[image via getty]
After winning both of their opening matches, Mikel Arteta’s gunners travelled to the South coast for a Saturday evening Kick-Off to face Scott Parker’s Bournemouth. Prior to this match, the Cherries had, for their standards, a respectable start to the Premier League season. This included an opening day 2-0 win over Aston Villa followed by an inevitable thumping from Pep Guardiola’s Manchester City on the cityzens home turf. With Bournemouth having arguably the weakest squad in the division, Arsenal knew their opposition would have to impose themselves physically by sitting deep and relying on Kieffer Moore to win knockdowns in order to bring his fellow teammates into the game to create chances.
Despite this potential threat, Arsenal were strong favourites and came out 3-0 victors with two strikes from Martin Odegaard in the first half, followed by a peach from young centre-back William Saliba in the 2nd half to take the sting out of any chance the Cherries had of getting a result from this fixture.
In this article, I will point out key moments in the match for Arsenal: what went well and what they potentially could look to improve on going forward. I outlined the Gunners’ blueprint in my first article on Arsenal’s game week one fixture away to Crystal Palace.
In the first half Arsenal and Norway captain, Martin Odegaard, scored two goals and put Arsenal in cruise control. While the first goal involved some world-class footwork from Arsenal’s number nine, I have chosen to discuss the 2nd goal of this half as I feel it highlights areas the Gunners have needed to improve on and finally seemed to have done so. For the first two game weeks, while still impressing, Saka has yet to register a goal or an assist. While this should not be a worry for Arsenal fans, if you paid close attention, you would know why. Saka has played his best football with Tomiyasu or Cedric at right back because of the overlaps they offer. It is no secret Ben White is unnatural in this role, featuring for Brighton a handful of times in this role two seasons prior. Off the ball, he has struggled to make the right runs at the right times thus far, which often saw Saka be a little quieter than his usual self and often having the responsibility of two players whilst in possession. Not only did White’s overlaps help Saka play with more freedom, but it also was crucial to the first goal. Saka created elite separation with the fullback, allowing White the time to offer an overlap and play a ball into the feet of Jesus, before Odegaard took responsibility by making a predatory run on the end of Jesus’ first touch to smash it into the net of Mark Travers: something typically uncharacteristic of Martin Odegaard.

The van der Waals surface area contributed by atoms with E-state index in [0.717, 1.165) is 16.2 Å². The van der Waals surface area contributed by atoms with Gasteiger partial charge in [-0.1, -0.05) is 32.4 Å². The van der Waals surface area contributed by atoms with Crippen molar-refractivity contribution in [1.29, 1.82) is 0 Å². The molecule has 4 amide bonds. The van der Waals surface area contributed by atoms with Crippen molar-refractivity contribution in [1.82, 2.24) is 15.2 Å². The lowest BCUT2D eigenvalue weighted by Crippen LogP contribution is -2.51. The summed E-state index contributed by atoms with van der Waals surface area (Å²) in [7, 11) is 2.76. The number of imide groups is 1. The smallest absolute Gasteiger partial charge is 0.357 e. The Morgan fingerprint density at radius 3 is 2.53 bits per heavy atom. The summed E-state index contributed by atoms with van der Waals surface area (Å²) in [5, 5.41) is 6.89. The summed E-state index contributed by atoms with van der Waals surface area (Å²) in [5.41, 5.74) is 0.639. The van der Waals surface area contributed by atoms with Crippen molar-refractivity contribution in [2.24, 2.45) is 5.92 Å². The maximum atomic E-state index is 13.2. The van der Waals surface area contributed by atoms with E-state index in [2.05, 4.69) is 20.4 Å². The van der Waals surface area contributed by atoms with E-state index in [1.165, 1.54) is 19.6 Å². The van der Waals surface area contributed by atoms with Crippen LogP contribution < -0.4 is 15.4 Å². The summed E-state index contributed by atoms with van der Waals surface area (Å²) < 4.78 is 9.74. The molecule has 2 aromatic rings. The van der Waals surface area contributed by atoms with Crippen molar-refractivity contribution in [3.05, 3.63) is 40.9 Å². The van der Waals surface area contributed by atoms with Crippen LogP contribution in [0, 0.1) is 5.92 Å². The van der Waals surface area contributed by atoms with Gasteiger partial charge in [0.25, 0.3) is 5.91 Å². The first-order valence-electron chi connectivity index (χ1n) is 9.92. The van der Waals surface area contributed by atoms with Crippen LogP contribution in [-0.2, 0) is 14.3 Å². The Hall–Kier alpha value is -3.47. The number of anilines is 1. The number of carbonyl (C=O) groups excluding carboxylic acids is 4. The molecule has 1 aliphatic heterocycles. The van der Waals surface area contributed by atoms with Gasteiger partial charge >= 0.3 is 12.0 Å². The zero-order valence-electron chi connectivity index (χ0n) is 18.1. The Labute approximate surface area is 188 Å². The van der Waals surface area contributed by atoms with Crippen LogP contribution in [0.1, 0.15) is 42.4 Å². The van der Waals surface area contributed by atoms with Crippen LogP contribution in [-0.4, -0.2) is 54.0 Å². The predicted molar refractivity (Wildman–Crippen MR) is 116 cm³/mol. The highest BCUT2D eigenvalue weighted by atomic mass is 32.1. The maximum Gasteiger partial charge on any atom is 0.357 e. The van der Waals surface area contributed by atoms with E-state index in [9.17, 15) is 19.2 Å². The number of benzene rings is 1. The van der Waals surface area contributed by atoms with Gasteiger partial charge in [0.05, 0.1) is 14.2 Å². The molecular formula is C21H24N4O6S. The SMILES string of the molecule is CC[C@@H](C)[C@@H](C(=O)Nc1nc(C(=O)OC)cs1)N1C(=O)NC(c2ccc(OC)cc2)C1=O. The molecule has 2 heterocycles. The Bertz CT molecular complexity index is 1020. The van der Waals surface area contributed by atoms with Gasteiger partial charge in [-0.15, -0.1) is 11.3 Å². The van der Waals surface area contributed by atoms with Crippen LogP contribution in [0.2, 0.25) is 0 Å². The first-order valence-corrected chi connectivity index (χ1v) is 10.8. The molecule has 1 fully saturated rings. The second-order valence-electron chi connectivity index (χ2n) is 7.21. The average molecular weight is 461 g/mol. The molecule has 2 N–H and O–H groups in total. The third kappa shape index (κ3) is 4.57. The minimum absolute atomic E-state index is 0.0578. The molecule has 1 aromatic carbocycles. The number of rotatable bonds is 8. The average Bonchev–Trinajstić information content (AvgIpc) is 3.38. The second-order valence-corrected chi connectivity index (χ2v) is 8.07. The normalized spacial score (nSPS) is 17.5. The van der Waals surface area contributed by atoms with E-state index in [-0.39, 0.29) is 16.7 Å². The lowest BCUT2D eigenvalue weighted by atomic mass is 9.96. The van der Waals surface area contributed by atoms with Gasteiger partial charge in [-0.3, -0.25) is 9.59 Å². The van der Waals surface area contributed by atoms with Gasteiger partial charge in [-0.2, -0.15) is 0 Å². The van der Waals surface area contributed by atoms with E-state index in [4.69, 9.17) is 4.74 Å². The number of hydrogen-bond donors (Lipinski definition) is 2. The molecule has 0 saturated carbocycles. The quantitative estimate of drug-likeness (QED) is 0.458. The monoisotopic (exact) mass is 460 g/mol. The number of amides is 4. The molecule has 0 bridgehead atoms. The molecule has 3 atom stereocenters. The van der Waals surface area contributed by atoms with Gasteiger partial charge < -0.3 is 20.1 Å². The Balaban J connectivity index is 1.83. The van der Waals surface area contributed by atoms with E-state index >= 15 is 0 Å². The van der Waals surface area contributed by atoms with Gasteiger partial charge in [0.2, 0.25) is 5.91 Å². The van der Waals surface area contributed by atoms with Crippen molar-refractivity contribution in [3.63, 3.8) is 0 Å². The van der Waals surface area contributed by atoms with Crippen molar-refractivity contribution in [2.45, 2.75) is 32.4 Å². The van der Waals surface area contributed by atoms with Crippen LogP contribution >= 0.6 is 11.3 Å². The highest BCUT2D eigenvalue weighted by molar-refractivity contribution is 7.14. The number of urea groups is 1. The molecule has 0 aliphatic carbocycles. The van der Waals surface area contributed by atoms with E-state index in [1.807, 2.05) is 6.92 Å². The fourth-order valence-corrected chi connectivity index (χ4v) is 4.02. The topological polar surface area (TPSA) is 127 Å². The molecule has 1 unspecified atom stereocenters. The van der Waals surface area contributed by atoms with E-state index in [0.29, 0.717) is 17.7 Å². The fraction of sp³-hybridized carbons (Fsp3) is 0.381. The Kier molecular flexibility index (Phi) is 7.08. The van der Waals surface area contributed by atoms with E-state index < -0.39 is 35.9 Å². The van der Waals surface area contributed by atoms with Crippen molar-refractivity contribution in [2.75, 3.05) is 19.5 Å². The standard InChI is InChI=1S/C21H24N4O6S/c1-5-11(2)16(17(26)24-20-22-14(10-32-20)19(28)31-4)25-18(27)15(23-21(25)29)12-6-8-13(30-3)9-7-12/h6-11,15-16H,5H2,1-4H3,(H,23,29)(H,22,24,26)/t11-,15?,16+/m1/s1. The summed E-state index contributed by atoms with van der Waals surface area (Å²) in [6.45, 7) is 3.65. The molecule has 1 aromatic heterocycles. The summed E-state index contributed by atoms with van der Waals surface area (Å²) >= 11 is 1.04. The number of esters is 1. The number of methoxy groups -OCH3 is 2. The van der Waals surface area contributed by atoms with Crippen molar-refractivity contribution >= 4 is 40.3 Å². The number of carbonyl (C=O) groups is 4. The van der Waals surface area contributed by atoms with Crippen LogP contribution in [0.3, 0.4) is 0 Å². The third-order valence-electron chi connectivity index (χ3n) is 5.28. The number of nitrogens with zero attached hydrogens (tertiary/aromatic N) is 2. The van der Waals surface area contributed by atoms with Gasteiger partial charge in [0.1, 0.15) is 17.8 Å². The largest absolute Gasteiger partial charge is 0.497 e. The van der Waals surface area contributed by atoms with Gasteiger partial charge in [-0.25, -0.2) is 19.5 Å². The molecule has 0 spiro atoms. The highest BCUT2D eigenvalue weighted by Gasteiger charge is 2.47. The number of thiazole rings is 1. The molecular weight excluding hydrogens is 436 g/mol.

In this instance, Arsenal had six men forward, showing how ruthless they can be in the final third: using Saka as an outlet to create separation with the Bournemouth fullback and allowing players to make runs beyond him and into the box. He was key to this goal.
In the second half it was more of the same from Arsenal. Although Bournemouth managed to get six shots off, they failed to register a single touch in Arsenal’s box throughout the entire match which is a testament to the discipline of Mikel Arteta’s defence, something pundits have often ridiculed the likes of Arsene Wenger and Unai Emery’s sides for in days gone past. These openings came partially as a result of Jaidon Anthony being introduced in the second half for Bournemouth. The winger is very direct off the ball and offered an outlet that Moore hadn’t had the benefit of playing alongside for the first 45 minutes. While this allowed Bournemouth to stretch the pitch and register a few low xG shots, it was nothing Arsenal couldn’t deal with. Arsenal’s number one walked away from the stadium he used to call home with just one save made throughout the whole match.
A standout performer in the backline was William Saliba. On top of his goal, which he took with his weak foot like an experienced striker, his distribution was nothing short of faultless. He managed to complete all 73 of his attempted passes.
As shown by the diagram, he was very positive in his distribution, completing two long balls in the process and allowing Arsenal to move the ball quickly from side to side to create openings.
In this fixture, we saw the best of Arsenal, a dominant controlling game which was almost a formality from the midway point of the 2nd half. While there is not much to take away from this game tactically due to their almost flawless start, we saw how their new additions added individual quality to really take their game to the next level. It is clear the likes of White are warming to their new roles which will only help the team cohesion. It is certainly an exciting time to be an Arsenal fan.